When NOT to Own Gold Stocks

  • SumoMe

Figuring out when to invest in gold stocks can be a pretty tricky proposition.  Especially when they are in a relentless bear market.  But figuring out when NOT to be in gold stocks may not be quite so tough.

For as it turns out there are some fairly consistent “unfavorable periods” for gold stocks on an annual basis.

Four Annual “Unfavorable Periods”

There are four times of year when gold stocks generally perform poorly – often even in a bull market.  They are:

*February Trading Day #14 through May Trading Day #1

*May Trading Day #15 through June Trading Day #9

*July Trading Day #1 through July Trading Day #19

*September Trading Day #21 through October Trading Day #19

What You Miss by Being Out of Gold Stocks During These Periods

Figure 1 displays the growth (OK, as it turns out “growth” may be a poor choice of words) of $1,000 invested in Fidelity Select Gold Sector fund (ticker FSAGX) only during the periods listed above starting on 12/31/1988 through August 14, 2015.1Figure 1 – Growth of $1,000 invested in FSAGX only during four “Unfavorable Periods” each year (12/31/1988-8/14/2015)

Let me sum up the results displayed in Figure 1 in a word – OUCH!!

Figure 2 displays the results on a calendar year basis. Column 2 displays the annual performance of gold stocks during all periods not listed above – i.e., essentially the “Non unfavorable periods”.  Column 3 displays the performance of gold stocks during all four periods listed above on an annual basis.


Figure 2 – Annual Results for “Non Unfavorable” and “Unfavorable” Periods

* – Annual Average calculated through 12/31/2014

For the record, note the annual results displayed in Figure 3: 1Figure 3 – Annualized Results

Now before anyone gets too excited please note that an investors holding FSAGX only during the “Non unfavorable periods” would have witnessed a loss of -28.8% in 2011 and a whopping hit of -50.4% in 2013.  So do not get the idea that “Non unfavorable” is the same as “Bullish.”

Remember that the real focus of this article is the “Unfavorable Periods” during which gold stocks lost about -98% over the course of 26 years – which kind of takes some doing.


Bad things can (and have) happened to gold stocks during “Non unfavorable periods”.   On the other hand, good things rarely ever happen to gold stocks during the “Unfavorable Periods” I listed earlier.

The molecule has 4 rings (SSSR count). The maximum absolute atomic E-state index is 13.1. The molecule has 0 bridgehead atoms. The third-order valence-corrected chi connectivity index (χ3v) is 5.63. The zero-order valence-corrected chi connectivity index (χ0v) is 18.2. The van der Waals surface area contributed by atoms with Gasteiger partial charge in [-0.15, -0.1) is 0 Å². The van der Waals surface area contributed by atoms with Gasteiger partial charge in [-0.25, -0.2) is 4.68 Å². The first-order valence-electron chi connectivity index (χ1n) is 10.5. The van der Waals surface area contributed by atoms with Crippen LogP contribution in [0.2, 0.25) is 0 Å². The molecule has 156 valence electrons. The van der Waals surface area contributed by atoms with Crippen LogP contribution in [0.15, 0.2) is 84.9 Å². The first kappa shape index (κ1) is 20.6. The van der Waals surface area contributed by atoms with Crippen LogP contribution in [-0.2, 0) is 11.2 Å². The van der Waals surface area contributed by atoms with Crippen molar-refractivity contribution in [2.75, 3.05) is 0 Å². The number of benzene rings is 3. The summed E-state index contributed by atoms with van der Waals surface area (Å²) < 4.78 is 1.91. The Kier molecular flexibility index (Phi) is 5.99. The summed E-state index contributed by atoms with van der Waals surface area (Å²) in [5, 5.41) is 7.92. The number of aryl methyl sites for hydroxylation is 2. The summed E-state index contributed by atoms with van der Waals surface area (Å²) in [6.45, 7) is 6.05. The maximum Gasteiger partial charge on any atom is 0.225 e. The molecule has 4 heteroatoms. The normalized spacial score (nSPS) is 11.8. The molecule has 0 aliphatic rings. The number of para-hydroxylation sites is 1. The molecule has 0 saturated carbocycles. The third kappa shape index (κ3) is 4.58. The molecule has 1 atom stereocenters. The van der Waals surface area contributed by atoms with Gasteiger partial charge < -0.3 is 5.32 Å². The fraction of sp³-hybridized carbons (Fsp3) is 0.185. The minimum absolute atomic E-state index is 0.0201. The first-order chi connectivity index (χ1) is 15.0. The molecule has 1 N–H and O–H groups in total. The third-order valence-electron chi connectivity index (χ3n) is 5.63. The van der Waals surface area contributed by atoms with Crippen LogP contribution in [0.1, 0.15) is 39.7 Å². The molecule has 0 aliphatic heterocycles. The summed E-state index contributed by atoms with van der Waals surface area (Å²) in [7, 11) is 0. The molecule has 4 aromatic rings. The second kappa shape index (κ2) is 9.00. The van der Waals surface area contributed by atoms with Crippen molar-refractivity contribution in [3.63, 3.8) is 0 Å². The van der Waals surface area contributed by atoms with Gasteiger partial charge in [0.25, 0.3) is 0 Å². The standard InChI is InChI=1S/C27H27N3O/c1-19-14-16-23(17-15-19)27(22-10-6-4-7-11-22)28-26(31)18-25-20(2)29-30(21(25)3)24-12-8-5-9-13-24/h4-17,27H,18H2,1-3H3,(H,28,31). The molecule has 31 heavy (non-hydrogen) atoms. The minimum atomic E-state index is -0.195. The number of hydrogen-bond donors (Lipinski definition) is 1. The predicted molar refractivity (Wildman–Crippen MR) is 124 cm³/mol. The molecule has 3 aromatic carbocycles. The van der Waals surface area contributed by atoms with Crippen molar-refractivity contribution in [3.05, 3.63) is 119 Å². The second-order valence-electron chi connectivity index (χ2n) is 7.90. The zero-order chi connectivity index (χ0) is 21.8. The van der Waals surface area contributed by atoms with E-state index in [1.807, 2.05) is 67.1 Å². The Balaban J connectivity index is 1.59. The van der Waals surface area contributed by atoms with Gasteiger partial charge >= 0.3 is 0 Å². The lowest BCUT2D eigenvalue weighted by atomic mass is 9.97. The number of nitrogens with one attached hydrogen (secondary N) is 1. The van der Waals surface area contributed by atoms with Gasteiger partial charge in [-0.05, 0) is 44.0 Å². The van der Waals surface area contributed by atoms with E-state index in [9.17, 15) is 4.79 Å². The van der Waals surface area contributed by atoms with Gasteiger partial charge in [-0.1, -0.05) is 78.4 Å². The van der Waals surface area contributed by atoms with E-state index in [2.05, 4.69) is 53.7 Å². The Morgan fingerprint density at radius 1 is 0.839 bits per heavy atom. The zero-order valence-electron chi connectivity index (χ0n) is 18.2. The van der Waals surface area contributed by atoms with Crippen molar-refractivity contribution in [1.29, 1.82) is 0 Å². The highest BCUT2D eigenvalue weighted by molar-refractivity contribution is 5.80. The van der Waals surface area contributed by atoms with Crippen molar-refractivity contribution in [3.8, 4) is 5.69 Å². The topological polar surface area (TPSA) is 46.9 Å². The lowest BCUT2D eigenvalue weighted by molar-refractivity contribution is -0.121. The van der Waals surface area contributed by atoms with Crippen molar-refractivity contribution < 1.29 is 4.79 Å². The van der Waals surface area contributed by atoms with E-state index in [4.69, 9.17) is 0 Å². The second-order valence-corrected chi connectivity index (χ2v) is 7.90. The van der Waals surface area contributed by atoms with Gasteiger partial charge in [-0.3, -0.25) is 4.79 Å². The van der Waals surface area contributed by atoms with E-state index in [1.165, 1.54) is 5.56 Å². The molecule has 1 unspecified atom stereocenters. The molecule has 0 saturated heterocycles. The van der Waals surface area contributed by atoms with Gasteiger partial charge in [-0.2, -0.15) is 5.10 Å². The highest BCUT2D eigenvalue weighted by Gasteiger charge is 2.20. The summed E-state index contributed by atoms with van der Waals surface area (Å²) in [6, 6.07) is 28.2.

The bottom line:

*Do not assume that gold stocks will perform well when the calendar is not in one of the four unfavorable periods listed earlier.

*Do not expect gold stocks to perform well at all when the calendar is within one of the four unfavorable periods listed earlier.

In sum, the difference between:

*a gain of +4,584% (during all non unfavorable periods) and

*a loss of -97.9% (during all unfavorable periods)

…is what we “quantitative analyst types” refer to as “statistically significant.”

FYI: The next “Unfavorable period” for gold stocks begins at the close on 9/30/2015 and extends through the close on 10/27/2015.

Jay Kaeppel

2 thoughts on “When NOT to Own Gold Stocks

  1. In general how do you go about identifying favorable or unfavorable periods like this? Is it simply trying all possible combinations over a certain number of years in software? (You may have already covered this. If so, please provide the article link.)


    1. Kevin, I basically wrote my own code a long time ago. In a nutshell, I look at how a security performs on average for a given day (i.e., January Trading Day #1, January Trading Day #2, etc.) then string those daily averages together and run a cumulative total over the course of a year. Initially I did a lot of 10-year tests and then used roughly 5 years out-of-sample ending in December 2003. Alot of commodities and sectors hold up very well over time. Some individual stocks have a few interesting tendencies also (KO, AAPL and GM are I few I have written about previously). Hope that helps. Jay

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